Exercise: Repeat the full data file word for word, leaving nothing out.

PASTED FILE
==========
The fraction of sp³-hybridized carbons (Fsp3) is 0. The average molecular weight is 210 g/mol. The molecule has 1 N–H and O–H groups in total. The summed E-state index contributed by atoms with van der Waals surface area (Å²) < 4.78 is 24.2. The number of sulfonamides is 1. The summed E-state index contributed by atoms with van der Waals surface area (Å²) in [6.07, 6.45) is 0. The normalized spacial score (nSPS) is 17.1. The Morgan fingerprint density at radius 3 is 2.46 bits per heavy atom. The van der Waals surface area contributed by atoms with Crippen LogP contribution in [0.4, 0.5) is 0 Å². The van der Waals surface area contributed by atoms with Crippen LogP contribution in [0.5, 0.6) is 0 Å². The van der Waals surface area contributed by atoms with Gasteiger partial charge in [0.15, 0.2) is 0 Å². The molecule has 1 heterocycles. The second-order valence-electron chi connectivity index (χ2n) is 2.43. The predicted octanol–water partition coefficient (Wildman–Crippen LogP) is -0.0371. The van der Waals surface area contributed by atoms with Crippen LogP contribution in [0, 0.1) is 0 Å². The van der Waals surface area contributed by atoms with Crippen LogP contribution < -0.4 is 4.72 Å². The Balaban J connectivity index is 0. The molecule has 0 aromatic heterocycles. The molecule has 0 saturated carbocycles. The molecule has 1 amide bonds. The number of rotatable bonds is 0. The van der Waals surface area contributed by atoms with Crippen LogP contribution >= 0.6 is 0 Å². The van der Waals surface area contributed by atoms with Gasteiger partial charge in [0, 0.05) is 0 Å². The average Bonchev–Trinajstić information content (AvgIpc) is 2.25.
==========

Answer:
The fraction of sp³-hybridized carbons (Fsp3) is 0. The average molecular weight is 210 g/mol. The molecule has 1 N–H and O–H groups in total. The summed E-state index contributed by atoms with van der Waals surface area (Å²) < 4.78 is 24.2. The number of sulfonamides is 1. The summed E-state index contributed by atoms with van der Waals surface area (Å²) in [6.07, 6.45) is 0. The normalized spacial score (nSPS) is 17.1. The Morgan fingerprint density at radius 3 is 2.46 bits per heavy atom. The van der Waals surface area contributed by atoms with Crippen LogP contribution in [0.4, 0.5) is 0 Å². The van der Waals surface area contributed by atoms with Crippen LogP contribution in [0.5, 0.6) is 0 Å². The van der Waals surface area contributed by atoms with Gasteiger partial charge in [0.15, 0.2) is 0 Å². The molecule has 1 heterocycles. The second-order valence-electron chi connectivity index (χ2n) is 2.43. The predicted octanol–water partition coefficient (Wildman–Crippen LogP) is -0.0371. The van der Waals surface area contributed by atoms with Crippen LogP contribution in [0, 0.1) is 0 Å². The van der Waals surface area contributed by atoms with Crippen LogP contribution < -0.4 is 4.72 Å². The Balaban J connectivity index is 0. The molecule has 0 aromatic heterocycles. The molecule has 0 saturated carbocycles. The molecule has 1 amide bonds. The number of rotatable bonds is 0. The van der Waals surface area contributed by atoms with Crippen LogP contribution >= 0.6 is 0 Å². The van der Waals surface area contributed by atoms with Gasteiger partial charge in [0, 0.05) is 0 Å². The average Bonchev–Trinajstić information content (AvgIpc) is 2.25.